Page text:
Review by Gordon Justesen

Stars: Jim Carrey, Jeff Daniels, Lauren Holly, Karen Duffy, Victoria Rowell, Mike Starr, Charles Rocket, Terri Garr
Directors: Peter Farrelly, Bobby Farrelly
Audio: Dolby Digital 5.1 EX, DTS ES 6.1
Video: Anamorphic Widescreen 1.85:1
Studio: New Line Cinema
Features: See Review
Length: 113 Minutes
Release Date: January 3, 2006

“We got no food, no jobs…OUR PETS' HEADS ARE FALLING OFF!”

Film ***

There are certain movies that you simply can’t help but love. Even though as a serious film fanatic, you may get into some level of trouble for admitting that you like a certain film. Lord knows I have an endless list of guilty pleasures, and Dumb and Dumber is certainly high on that list.

Looking back, this brain-dead-and-proud-to-be actually came out at the best possible time. 1994 was a red hot year for Jim Carrey, who after two monster hits, Ace Ventura and The Mask, ended the year with what was then his biggest hit yet at the box office. Dumb and Dumber was indeed the film to solidify Carrey as the new king of cinematic comedy. It is also one of Carrey’s funniest films to date.

It was also the first taste audiences got from writing and directing team of Peter and Bobby Farrelly, who took dumb comedy to new heights and pushed the envelope whenever it needed pushing. The Farrelly’s do more than deliver on extreme sight gags and dumb humor. They set up a laugh brilliantly; having you think a joke will go one way only to surprise with the punchline, a style that resonates through this movie.

The story involves dimwitted friends for life Lloyd Christmas (Carrey) and Harry Dunne (Jeff Daniels). They live together and each lead extremely dead-end lives. Then one day Lloyd, who’s a limo driver, falls head over heels in love with Mary (Lauren Holly), a woman he transports to the airport. After seeing that she inexplicably leaves a briefcase in the middle of the terminal, Lloyd rushes to get it to her but is too late, as the plane has already taken off and he has taken a hard fall to the runway.

Then Lloyd gets an idea, for one. To convince Harry to take a road trip to Aspen where the woman said she was flying to, and return the briefcase to her. He’s hoping that this generous act will help in wooing the girl. And thus, the movie begins as our two heroes hit the road.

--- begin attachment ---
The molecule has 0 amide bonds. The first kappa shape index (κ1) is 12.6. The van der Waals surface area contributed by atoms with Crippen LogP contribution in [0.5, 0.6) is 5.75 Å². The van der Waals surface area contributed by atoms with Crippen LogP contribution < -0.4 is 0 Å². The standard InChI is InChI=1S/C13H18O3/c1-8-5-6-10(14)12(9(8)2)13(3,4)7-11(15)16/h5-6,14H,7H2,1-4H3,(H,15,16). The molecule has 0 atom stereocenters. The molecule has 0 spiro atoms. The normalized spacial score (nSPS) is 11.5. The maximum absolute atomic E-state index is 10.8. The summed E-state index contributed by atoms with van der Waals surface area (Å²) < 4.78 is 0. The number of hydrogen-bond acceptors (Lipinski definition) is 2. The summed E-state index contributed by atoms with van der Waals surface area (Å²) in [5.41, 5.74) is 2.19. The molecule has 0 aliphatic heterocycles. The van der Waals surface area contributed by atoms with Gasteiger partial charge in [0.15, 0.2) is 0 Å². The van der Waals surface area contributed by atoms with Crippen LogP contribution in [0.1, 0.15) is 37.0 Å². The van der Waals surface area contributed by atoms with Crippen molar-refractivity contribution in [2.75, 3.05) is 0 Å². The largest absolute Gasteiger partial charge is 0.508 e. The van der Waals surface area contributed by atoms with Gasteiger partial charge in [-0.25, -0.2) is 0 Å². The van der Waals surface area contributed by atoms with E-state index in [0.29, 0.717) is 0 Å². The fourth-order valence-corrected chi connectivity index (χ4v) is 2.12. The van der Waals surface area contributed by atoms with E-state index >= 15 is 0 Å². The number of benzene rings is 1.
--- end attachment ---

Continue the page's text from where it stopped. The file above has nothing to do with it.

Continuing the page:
What follows is essentially a series of riotously funny sight gags involving Lloyd and Harry’s run in with assorted characters. The most memorable of which is a moment when the two get pulled over by a traffic cop, who thinks they have been enjoying some of “grandpa’s old cough medicine” while driving. There are indeed beer bottles in the vehicle, only the happen to be empty bottles that Lloyd has just relieved himself in. The cop decides to taste test one for himself, resulting in one of the most howling funny facial gestures I’ve ever seen.

There’s even a twist to the plot about the briefcase. It turns out that Mary was making a ransom drop at the airport for a pair of kidnappers. Lloyd and Harry have unknowingly foiled that plot, leaving the criminals to think that they’re nothing short of pure professionals. The thugs strike back by fatally assaulting their pet parakeet, a moment which will later payoff as one of the funniest sight gags in the history of cinematic comedy. No matter how many times I see this movie, it will never lose its laugh factor.

Dumb and Dumber is simply one of those movies that must be revisited every few years. More than a decade down the road, it is still funny as hell. It is a career highpoint for Jim Carrey, as well as an important feat for the Farrelly Brothers, who would later deliver even more brilliant zaniness in There’s Something About Mary, Me, Myself & Irene, and their most hilarious offering to date, the bowling comedy Kingpin.

Check your brain at the door and enjoy!

Video ****

I never caught its initial DVD release, but New Line has delivered the visual goods with this outstanding anamorphic presentation. Image clarity is complete throughout, and colors are given a very nice touch, as well. No image flaws detected at all.

Audio ***1/2

The sound gets a tremendous boost, thanks to a 5.1 EX and a 6.1 DTS ES sound mix. Though mainly a dialogue-driven comedy, the sound works on as many areas as possible, including frequent music playback, extremely clear dialogue delivery and numerous set pieces, providing some nice surround sound effects.

Features ***

This new Platinum Series/Unrated edition includes 6 minutes of newly added footage, as well as Deleted Scenes, Alternate Endings, a new Retrospective Documentary and Theatrical Trailers.


As far as comedies go, Dumb and Dumber will remain a surefire classic for years to come. Not many movies make me laugh hard and long as this one does, and this new Unrated Edition from New Line marks a good occasion for those who haven’t seen it in a while to check it out once more.

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